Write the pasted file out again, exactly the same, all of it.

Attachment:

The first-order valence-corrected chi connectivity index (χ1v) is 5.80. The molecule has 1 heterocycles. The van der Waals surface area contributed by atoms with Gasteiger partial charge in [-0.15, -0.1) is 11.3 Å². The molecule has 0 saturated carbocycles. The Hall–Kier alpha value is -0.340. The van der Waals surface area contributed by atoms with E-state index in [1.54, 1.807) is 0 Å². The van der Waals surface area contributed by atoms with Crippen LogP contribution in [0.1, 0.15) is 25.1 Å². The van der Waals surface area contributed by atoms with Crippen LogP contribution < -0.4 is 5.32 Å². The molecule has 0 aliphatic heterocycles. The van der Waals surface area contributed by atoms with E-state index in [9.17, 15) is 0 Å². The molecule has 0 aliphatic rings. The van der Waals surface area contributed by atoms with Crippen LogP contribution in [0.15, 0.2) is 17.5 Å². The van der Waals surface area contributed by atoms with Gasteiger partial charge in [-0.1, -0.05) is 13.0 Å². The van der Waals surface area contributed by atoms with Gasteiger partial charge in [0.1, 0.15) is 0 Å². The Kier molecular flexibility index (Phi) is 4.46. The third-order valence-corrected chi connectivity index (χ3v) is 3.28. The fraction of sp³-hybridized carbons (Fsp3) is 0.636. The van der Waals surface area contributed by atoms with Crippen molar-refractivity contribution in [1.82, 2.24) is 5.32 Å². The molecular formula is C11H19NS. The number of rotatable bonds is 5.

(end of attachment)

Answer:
The first-order valence-corrected chi connectivity index (χ1v) is 5.80. The molecule has 1 heterocycles. The van der Waals surface area contributed by atoms with Gasteiger partial charge in [-0.15, -0.1) is 11.3 Å². The molecule has 0 saturated carbocycles. The Hall–Kier alpha value is -0.340. The van der Waals surface area contributed by atoms with E-state index in [1.54, 1.807) is 0 Å². The van der Waals surface area contributed by atoms with Crippen LogP contribution in [0.1, 0.15) is 25.1 Å². The van der Waals surface area contributed by atoms with Crippen LogP contribution < -0.4 is 5.32 Å². The molecule has 0 aliphatic heterocycles. The van der Waals surface area contributed by atoms with E-state index in [9.17, 15) is 0 Å². The molecule has 0 aliphatic rings. The van der Waals surface area contributed by atoms with Crippen LogP contribution in [0.15, 0.2) is 17.5 Å². The van der Waals surface area contributed by atoms with Gasteiger partial charge in [-0.1, -0.05) is 13.0 Å². The van der Waals surface area contributed by atoms with Gasteiger partial charge in [0.1, 0.15) is 0 Å². The Kier molecular flexibility index (Phi) is 4.46. The third-order valence-corrected chi connectivity index (χ3v) is 3.28. The fraction of sp³-hybridized carbons (Fsp3) is 0.636. The van der Waals surface area contributed by atoms with Crippen molar-refractivity contribution in [1.82, 2.24) is 5.32 Å². The molecular formula is C11H19NS. The number of rotatable bonds is 5.